In the early 19th century, Luddites violently protested advances in textiles technology, such as wide-framed looms that could be operated by cheap, relatively unskilled labor. The Luddites complained that the improved technology would result in the loss of jobs for skilled textile workers. Interestingly, they didn’t argue that the machines were wicked or cursed by God; theirs was an argument from economic self-preservation (as they saw it).
Today, there are few, if any, people in the world whose wardrobes don’t include machine-made fabrics. The Luddites lost their battle, and the result was genuine progress. While some skilled weavers and knitters did indeed have to find alternative ways of making a living, for the vast majority of individuals, the invention of wide-frame looms, cotton gins, and similar technology resulted in a higher standard of living. There is no need to argue the relative merits of machine-made versus hand-woven fabric to conclude that the odds are slim of suppressing a technology that will improve the lives of almost everyone.
Today, it’s impossible to read through a newspaper or news website without seeing at least one or two discussions of the evils of one technology or another. The modern version of the Luddites have far ranging choices of technologies about which to complain, in almost every field of human endeavor. Job loss is still one focal point, even as it becomes evident that new technologies are creating at least as many productive roles as they eliminate (at least for now). Hitting more at the emotional gut level than at the practicality of job loss are arguments that such new technologies are inherently frightening or even evil. But in the end, when there’s a medical procedure that will save his child’s life, or allow his child to live a normal, healthy life rather than a life of suffering, almost every father–even one who has loudly argued that genetic engineering is evil–will choose to let his child be healed.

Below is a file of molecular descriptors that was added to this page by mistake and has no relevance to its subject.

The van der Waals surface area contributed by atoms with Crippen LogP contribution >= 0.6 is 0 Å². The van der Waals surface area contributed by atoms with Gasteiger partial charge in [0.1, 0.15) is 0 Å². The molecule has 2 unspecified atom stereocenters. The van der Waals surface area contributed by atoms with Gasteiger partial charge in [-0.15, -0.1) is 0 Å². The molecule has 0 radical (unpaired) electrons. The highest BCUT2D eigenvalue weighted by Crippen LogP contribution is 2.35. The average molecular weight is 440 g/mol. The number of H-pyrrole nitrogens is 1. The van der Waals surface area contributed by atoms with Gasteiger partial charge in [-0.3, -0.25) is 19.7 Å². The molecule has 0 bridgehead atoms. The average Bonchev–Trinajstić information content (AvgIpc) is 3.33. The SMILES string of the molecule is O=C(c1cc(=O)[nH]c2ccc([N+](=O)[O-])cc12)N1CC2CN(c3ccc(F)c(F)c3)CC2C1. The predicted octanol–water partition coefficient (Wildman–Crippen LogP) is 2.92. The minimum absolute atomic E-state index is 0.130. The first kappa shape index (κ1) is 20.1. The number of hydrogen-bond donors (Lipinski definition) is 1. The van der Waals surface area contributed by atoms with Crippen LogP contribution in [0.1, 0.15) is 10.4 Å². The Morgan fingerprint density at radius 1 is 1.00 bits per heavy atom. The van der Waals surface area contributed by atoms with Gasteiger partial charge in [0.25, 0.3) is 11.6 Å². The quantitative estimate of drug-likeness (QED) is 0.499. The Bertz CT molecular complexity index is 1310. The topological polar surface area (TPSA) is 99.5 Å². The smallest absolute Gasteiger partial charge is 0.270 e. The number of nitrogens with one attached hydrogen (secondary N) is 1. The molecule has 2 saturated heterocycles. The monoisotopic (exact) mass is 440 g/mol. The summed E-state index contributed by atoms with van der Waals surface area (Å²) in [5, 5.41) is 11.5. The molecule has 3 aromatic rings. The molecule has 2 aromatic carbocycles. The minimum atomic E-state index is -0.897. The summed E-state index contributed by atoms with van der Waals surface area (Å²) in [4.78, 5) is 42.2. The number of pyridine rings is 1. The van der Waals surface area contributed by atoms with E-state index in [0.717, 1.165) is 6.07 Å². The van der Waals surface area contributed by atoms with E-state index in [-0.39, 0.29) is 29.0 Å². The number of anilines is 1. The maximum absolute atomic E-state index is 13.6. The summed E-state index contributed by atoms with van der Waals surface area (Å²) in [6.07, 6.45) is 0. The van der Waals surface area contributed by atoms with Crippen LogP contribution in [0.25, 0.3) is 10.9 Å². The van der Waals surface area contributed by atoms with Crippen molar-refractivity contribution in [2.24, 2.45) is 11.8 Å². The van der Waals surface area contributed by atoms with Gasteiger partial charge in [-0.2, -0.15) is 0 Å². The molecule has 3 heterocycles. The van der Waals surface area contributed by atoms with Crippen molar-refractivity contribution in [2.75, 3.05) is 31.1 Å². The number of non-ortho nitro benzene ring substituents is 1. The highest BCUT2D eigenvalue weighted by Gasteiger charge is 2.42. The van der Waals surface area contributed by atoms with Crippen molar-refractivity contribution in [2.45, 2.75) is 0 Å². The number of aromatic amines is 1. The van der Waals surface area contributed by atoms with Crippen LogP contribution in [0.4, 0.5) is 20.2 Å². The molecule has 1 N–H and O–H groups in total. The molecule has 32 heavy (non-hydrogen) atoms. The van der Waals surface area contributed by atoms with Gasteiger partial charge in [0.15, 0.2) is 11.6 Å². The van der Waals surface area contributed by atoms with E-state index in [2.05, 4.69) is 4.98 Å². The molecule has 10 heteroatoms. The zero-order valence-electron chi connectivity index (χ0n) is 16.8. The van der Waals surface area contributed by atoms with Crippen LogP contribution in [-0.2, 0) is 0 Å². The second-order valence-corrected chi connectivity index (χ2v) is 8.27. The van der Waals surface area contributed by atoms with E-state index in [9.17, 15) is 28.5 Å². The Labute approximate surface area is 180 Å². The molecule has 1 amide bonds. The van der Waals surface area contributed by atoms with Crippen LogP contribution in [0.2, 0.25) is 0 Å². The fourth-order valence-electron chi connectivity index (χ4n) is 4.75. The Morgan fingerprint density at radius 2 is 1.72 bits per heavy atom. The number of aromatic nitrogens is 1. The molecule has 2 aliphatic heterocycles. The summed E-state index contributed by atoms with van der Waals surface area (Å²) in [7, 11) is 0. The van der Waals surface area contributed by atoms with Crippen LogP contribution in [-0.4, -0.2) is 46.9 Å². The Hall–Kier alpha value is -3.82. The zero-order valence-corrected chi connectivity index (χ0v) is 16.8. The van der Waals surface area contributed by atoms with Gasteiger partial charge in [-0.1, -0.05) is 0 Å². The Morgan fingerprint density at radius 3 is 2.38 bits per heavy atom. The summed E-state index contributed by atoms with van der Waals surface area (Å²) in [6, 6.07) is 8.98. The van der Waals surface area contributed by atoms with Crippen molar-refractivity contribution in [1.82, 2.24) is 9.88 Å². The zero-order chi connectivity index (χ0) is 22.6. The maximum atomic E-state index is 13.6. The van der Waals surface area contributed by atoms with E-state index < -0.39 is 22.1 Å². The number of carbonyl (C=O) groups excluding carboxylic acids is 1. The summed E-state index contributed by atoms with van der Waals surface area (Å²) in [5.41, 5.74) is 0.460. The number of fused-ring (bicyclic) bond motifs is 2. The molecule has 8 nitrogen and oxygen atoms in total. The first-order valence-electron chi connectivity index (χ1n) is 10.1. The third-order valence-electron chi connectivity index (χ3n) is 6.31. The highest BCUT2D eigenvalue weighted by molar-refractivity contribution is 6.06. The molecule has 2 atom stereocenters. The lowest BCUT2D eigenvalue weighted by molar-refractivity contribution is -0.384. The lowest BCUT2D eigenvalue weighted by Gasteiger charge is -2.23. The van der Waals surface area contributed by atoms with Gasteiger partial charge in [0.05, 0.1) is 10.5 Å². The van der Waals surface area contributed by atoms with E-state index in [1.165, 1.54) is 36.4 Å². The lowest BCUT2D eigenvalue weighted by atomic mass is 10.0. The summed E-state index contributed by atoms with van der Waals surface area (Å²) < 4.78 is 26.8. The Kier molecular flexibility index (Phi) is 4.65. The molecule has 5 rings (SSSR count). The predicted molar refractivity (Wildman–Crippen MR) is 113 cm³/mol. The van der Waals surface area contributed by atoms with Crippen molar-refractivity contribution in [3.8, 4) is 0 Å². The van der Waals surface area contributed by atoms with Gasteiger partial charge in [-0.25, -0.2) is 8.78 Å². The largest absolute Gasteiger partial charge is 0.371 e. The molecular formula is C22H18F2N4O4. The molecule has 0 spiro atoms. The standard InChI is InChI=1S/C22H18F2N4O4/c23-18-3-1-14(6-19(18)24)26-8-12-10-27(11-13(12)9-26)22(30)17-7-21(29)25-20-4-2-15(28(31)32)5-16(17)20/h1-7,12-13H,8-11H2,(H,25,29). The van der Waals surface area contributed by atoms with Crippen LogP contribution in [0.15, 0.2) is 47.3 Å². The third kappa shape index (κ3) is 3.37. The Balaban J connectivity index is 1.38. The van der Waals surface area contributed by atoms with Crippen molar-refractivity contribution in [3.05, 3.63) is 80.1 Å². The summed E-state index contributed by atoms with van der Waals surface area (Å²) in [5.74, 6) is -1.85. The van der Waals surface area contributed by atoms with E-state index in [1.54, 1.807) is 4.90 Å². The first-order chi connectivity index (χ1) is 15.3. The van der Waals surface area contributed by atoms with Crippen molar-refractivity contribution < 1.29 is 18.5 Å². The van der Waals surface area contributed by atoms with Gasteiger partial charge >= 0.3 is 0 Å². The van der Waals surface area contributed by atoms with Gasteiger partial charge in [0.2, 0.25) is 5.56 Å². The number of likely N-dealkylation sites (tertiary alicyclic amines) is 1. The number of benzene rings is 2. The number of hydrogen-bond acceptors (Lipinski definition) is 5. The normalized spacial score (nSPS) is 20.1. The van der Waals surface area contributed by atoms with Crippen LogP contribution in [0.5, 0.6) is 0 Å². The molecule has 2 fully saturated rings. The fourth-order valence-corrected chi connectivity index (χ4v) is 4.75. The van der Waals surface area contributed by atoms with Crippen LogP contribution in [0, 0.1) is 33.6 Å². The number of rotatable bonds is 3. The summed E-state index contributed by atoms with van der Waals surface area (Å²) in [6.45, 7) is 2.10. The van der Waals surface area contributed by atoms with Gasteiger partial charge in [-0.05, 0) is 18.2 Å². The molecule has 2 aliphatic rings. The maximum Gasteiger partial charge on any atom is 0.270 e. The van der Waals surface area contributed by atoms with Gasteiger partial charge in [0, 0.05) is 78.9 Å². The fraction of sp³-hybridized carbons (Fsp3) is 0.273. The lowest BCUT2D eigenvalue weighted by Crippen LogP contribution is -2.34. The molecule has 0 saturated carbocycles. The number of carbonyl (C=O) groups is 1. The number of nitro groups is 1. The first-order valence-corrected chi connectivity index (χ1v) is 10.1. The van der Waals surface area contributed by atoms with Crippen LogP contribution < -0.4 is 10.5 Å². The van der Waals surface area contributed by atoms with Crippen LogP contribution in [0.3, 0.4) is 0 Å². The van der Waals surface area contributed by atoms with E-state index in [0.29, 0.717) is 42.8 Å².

Most individuals will choose life rather than death, radiant health rather than illness, a good night’s sleep rather than unrelenting pain. People will buy the nano-particle sunblock that goes on clear and non-greasy rather than white and gooey. Tomorrow, they will buy a molecularly manufactured toaster for $2 rather than a $25 “traditionally” manufactured model.
For as long as we have any freedom of choice in how to live our lives, our choice regarding technological advancement is not whether or not to allow it to happen but, rather, how to deal with it. And there are ethical concerns and practical quandaries in tomorrow’s imminent technologies that we need to address now.
To be continued